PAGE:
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Photo Credit: Science NetLinks Introduction In this simulation, you will use small pieces of candy marked on one side.
Purpose To develop the idea that carbon dating is based on gathering evidence in the present and extrapolating it to the past. Students will use a simple graph to extrapolate data to its starting point. Context
(Provided courtesy of Think Green ) Level: K-5 Time Frame: 1 initial session with additional observation days ABOUT THIS LESSON : (PDF version) In this lesson, students learn how decaying organic matter can be harvested as a source of energy. After brainstorming ways that old metal, plastic, and paper can be a resource, students are challenged to find use for an old piece of fruit.
Photo Credit: Science NetLinks Purpose To demonstrate that the rates of decay of unstable nuclei can be measured, that the exact time that a certain nucleus will decay cannot be predicted, and that it takes a very large number of nuclei to find the rate of decay. Context This is the second lesson in a three-lesson series about isotopes, radioactive decay, and the nucleus.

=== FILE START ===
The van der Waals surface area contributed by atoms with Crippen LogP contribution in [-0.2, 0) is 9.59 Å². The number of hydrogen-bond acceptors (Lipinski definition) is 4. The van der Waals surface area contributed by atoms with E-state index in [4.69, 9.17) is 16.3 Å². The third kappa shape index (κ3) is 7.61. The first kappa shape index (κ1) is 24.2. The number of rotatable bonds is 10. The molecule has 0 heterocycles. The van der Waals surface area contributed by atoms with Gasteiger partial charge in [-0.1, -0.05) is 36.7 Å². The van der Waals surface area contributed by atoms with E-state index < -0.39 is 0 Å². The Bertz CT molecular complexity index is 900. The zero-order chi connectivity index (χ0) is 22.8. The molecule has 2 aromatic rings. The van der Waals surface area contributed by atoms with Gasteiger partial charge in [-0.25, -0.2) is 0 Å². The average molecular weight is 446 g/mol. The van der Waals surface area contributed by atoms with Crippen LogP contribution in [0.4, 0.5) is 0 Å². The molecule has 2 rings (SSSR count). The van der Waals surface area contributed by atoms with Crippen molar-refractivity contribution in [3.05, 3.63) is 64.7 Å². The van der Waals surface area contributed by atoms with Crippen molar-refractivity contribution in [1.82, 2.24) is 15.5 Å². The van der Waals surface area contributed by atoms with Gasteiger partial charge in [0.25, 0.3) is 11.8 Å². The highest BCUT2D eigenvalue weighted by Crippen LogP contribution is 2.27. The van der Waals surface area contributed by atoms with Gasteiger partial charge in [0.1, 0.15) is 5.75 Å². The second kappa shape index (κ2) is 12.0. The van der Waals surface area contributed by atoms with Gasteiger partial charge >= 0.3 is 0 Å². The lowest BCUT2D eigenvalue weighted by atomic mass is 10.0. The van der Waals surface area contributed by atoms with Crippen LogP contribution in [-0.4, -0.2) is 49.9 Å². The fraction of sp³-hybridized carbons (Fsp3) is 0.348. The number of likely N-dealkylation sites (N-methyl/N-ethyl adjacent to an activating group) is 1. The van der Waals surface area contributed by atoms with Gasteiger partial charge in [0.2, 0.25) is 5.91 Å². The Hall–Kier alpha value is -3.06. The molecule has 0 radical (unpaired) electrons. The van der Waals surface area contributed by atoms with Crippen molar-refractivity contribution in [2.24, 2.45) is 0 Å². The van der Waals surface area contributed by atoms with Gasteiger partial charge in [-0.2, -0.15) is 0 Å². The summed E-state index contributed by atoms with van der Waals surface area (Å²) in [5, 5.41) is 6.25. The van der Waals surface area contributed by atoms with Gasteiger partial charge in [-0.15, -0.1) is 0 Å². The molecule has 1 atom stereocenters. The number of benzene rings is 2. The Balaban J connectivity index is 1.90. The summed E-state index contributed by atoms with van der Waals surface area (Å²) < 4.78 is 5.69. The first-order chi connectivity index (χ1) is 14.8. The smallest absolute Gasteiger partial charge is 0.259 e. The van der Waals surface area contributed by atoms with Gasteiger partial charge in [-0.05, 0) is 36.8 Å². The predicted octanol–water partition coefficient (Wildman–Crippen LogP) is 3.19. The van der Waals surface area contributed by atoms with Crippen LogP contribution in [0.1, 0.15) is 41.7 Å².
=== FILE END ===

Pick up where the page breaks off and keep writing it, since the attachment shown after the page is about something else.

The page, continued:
Looking at the numbers above, you'll immediately notice that you are different ages on the different planets. This brings up the question of how we define the time intervals we measure. What is a day? What is a year? The earth is in motion.
Our Cosmic Neighborhood From our small world we have gazed upon the cosmic ocean for thousands of years. Ancient astronomers observed points of light that appeared to move among the stars. They called these objects "planets," meaning wanderers, and named them after Roman deities—Jupiter, king of the gods; Mars, the god of war; Mercury, messenger of the gods; Venus, the goddes of love and beauty, and Saturn, father of Jupiter and god of agriculture. The stargazers also observed comets with sparkling tails, and meteors or shooting stars apparently falling from the sky. Since the invention of the telescope, three more planets have been discovered in our solar system: Uranus (1781), Neptune (1846), and, now downgraded to a dwarf planet, Pluto (1930).